### Abstract

It is recognised that even upwind turbines feel the presence of the supporting tower in a pulse of the output known as 3p oscillations. Here we investigate the aerodynamics of this phenomenon by modelling the upwind perturbation of the free wind through the tower as a time-dependent boundary condition on a Computational Fluid Dynamics (CFD) model of a turbine blade section.

To model the origin of the 3p oscillation, the perturbation of the free wind upstream of a cylindrical tower is modelled as the ideal flow solution of the flow around a cylinder. In the second step of the analysis, the local relative velocity field around a turbine blade section is found as a function of the free wind, the tower dimensions, the blade overhang, and the time-dependent position of the section in that flow as the blade rotates around the hub. The resulting velocities and pressure variations are then used as time dependent boundary conditions of a 2D-CFD model using the software package NUMECA based on the S809 aerofoil section. Two basic turbulence models were tested, the one-equation Spalart-Allmaras model and the two-equation k- model.

The analysis of the perturbation flow field shows that the tower shadow not only causes a short pulse of the effective velocity but also an even sharper change of the effective angle of attack of around 10%. The results suggest that the overall effect is a moderate reduction of the time-averaged torque coefficient compared to the simple flow over the aerofoil section. Over the range of wind speeds investigated, the magnitude of this effect appears to be largely unaffected by the distance between the blade and the tower. However, at high effective angles of attack, the results indicate that the onset of stall is delayed if the distance between the blade and the tower is stall. It appears that the increasing pulse caused by the passing in front of the tower acts as a mechanism to re-attach the flow which would be fully detached in the free case.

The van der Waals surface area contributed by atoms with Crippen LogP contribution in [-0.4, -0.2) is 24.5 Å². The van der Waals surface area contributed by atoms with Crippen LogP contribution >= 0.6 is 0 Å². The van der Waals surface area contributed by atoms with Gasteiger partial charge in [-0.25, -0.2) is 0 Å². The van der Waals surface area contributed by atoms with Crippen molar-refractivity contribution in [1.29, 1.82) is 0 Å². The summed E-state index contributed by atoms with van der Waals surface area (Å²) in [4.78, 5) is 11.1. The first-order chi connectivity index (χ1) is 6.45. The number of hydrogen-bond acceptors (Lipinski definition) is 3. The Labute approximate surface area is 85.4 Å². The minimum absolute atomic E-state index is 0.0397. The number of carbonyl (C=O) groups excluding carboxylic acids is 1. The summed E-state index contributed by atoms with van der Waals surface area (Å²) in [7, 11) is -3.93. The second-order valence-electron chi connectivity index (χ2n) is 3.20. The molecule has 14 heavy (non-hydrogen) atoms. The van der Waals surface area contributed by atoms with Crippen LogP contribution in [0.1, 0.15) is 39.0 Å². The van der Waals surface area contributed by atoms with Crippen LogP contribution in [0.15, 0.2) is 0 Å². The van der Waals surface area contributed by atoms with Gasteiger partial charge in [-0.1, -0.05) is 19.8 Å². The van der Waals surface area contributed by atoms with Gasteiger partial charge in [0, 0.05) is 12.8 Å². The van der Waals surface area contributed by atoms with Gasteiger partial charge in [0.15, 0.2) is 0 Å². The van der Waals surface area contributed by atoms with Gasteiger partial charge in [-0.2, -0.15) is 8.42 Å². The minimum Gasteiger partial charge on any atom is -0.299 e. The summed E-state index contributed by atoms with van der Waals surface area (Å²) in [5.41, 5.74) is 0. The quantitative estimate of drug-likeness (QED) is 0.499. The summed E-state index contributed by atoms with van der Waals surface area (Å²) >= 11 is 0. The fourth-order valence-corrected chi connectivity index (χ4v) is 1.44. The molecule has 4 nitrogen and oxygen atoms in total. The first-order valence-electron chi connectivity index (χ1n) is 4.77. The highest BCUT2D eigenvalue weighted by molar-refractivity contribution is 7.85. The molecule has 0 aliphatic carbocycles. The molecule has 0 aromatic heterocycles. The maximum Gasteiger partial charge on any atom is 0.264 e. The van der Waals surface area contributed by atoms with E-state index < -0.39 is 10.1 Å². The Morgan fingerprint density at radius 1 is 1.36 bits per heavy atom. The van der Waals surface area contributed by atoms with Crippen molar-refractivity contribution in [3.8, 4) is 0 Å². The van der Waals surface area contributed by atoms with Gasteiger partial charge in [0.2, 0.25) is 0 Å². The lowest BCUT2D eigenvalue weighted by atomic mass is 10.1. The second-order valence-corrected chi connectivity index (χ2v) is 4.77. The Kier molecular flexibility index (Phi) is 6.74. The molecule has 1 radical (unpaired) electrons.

To model the origin of the 3p oscillation, the perturbation of the free wind upstream of a cylindrical tower is modelled as the ideal flow solution of the flow around a cylinder. In the second step of the analysis, the local relative velocity field around a turbine blade section is found as a function of the free wind, the tower dimensions, the blade overhang, and the time-dependent position of the section in that flow as the blade rotates around the hub. The resulting velocities and pressure variations are then used as time dependent boundary conditions of a 2D-CFD model using the software package NUMECA based on the S809 aerofoil section. Two basic turbulence models were tested, the one-equation Spalart-Allmaras model and the two-equation k- model.

The analysis of the perturbation flow field shows that the tower shadow not only causes a short pulse of the effective velocity but also an even sharper change of the effective angle of attack of around 10%. The results suggest that the overall effect is a moderate reduction of the time-averaged torque coefficient compared to the simple flow over the aerofoil section. Over the range of wind speeds investigated, the magnitude of this effect appears to be largely unaffected by the distance between the blade and the tower. However, at high effective angles of attack, the results indicate that the onset of stall is delayed if the distance between the blade and the tower is stall. It appears that the increasing pulse caused by the passing in front of the tower acts as a mechanism to re-attach the flow which would be fully detached in the free case.

Original language | English |
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Publication status | Published - 2008 |

Event | European Wind Energy Conference 2008 - Brussels, Belgium Duration: 31 Mar 2008 → 3 Apr 2008 |

### Conference

Conference | European Wind Energy Conference 2008 |
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Country | Belgium |

City | Brussels |

Period | 31/03/08 → 3/04/08 |

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## Cite this

Fruh, W-G., Seume, J., & Gomez, A. (2008).

*Modelling the aerodynamic response of a wind turbine blade passing in front of the tower*. Poster session presented at European Wind Energy Conference 2008, Brussels, Belgium.